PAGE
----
Posted by: calloftheandes | October 19, 2010

Taxi Ride Ends with a Fare and a Prayer

by Marian Douce and Ralph Kurtenbach

As a taxi carried Dick and Marian Douce across town to visit a friend, their driver revealed to them his sadness and the hope he’d found recently via the radio.

The Douces serve as missionaries with HCJB Global in Quito, Ecuador. The driver, Pablo, opened the conversation with “Do you work at HCJB?” Then he told them about the life-changing turn he experienced while listening to the program, Al Oído (A Listening Ear), on Radio Station HCJB.

Pablo is caring for his four children after his wife (his second) left the family. A friend told him that if he listened for a while to Al Oído, he’d hear of somebody else’s life unraveling in the same way. “So he started listening, and sure enough he heard good advice for his situation,” wrote Marian in the Douces’ web log.

Al Oído’s hosts, Marco and Martha Claudia Mosquera, field many calls. People’s choices—or the choices of those near them—have brought pain and confusion. While on the air, the Mosqueras offer biblically based advice and then pray with callers.

The Al Oìdo Team (left to right): Martha Claudia, Tatiana, Marco.

These distinctives set the one-hour daily program apart from other stations’ advice and counseling programs, according to Taty de la Torre who directs radio programming at the ministry’s AM and FM stations in Quito and Guayaquil. In addition, the stations offer pastoral counseling.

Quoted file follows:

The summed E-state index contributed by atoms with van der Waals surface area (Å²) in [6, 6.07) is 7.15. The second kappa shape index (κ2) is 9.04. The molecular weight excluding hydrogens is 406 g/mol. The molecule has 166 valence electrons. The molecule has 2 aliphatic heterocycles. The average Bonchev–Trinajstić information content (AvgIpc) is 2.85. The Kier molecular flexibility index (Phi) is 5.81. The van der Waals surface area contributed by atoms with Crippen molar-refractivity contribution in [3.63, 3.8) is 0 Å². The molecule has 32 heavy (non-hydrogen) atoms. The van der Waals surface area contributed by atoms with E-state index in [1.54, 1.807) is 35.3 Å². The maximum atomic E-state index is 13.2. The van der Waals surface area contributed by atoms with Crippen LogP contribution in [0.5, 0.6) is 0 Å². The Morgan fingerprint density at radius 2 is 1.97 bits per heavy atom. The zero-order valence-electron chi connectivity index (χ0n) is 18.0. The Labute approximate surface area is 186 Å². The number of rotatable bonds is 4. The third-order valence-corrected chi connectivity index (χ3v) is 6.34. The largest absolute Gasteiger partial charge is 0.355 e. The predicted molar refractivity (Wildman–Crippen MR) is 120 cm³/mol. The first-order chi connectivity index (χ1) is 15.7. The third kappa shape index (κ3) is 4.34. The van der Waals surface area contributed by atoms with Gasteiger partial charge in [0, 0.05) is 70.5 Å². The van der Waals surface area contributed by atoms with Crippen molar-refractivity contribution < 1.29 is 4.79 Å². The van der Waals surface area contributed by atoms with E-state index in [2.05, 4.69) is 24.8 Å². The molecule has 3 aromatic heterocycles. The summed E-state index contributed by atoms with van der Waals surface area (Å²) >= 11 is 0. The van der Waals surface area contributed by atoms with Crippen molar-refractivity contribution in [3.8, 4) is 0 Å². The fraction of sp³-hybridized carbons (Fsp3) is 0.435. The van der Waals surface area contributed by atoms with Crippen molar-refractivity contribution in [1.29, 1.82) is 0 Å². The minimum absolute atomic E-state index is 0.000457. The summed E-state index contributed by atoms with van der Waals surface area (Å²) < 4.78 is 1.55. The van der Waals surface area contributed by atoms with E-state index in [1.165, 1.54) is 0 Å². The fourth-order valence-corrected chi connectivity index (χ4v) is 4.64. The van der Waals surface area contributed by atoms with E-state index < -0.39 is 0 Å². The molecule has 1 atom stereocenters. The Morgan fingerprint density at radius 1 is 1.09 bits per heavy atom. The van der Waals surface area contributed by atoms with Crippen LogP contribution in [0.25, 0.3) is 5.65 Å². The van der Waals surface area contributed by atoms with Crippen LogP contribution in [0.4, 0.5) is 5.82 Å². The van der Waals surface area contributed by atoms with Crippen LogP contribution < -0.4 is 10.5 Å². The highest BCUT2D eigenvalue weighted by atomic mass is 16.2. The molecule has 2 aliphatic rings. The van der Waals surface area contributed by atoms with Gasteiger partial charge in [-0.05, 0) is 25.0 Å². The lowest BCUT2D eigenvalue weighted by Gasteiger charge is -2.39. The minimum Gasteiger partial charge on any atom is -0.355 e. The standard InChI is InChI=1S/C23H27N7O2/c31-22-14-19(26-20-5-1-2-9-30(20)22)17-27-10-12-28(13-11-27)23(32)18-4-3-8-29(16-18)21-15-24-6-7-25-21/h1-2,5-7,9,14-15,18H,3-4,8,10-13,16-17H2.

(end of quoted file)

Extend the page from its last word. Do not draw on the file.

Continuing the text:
Martha Claudia Mosquera

Al Oído was launched in 2002 when staff members “saw the need for a voice that would provide orientation centered on the Word of God,” said de la Torre. “We thought of Marco and Martha Claudia, and they agreed to do it. They didn’t have radio experience, but a lot of experience in counseling. God was using them in Ecuador already as missionaries from Mexico.” (Marco is Ecuadorian and Martha Claudia is Mexican.)

Text messages to the program range from 50 to 120 per day. “As to calls, each one takes time,” de la Torre added. “But calls are always coming in. If I were to say 10 calls, it’s because that’s how many could be handled on that program.” The callers still waiting at the program’s end are referred to one of two staff pastors.

Marco Mosquera

Cruising the streets of Quito one day, Pablo keyed in to the Mosqueras’ suggestion to a caller—attending church is important for finding friendship and support of Christians. So he sought out and attended a worship service at a neighborhood church.

“People were so caring that he decided he would continue attending and bring his children,” Marian recounted. “He proudly told us that he and his oldest daughter will be getting baptized this month.”

“It was a real pleasure to talk with him,” Marian said. “We prayed with him, too.” Hymns and uplifting choruses now waft from his car windows as Pablo plays compact disks that encourage him.

And when he’s not playing CDs, the radio is set to HCJB.


  1. […] lot of taxi drivers and some of the bus drivers listen to our station,” Graham noted. As one listener to the […]

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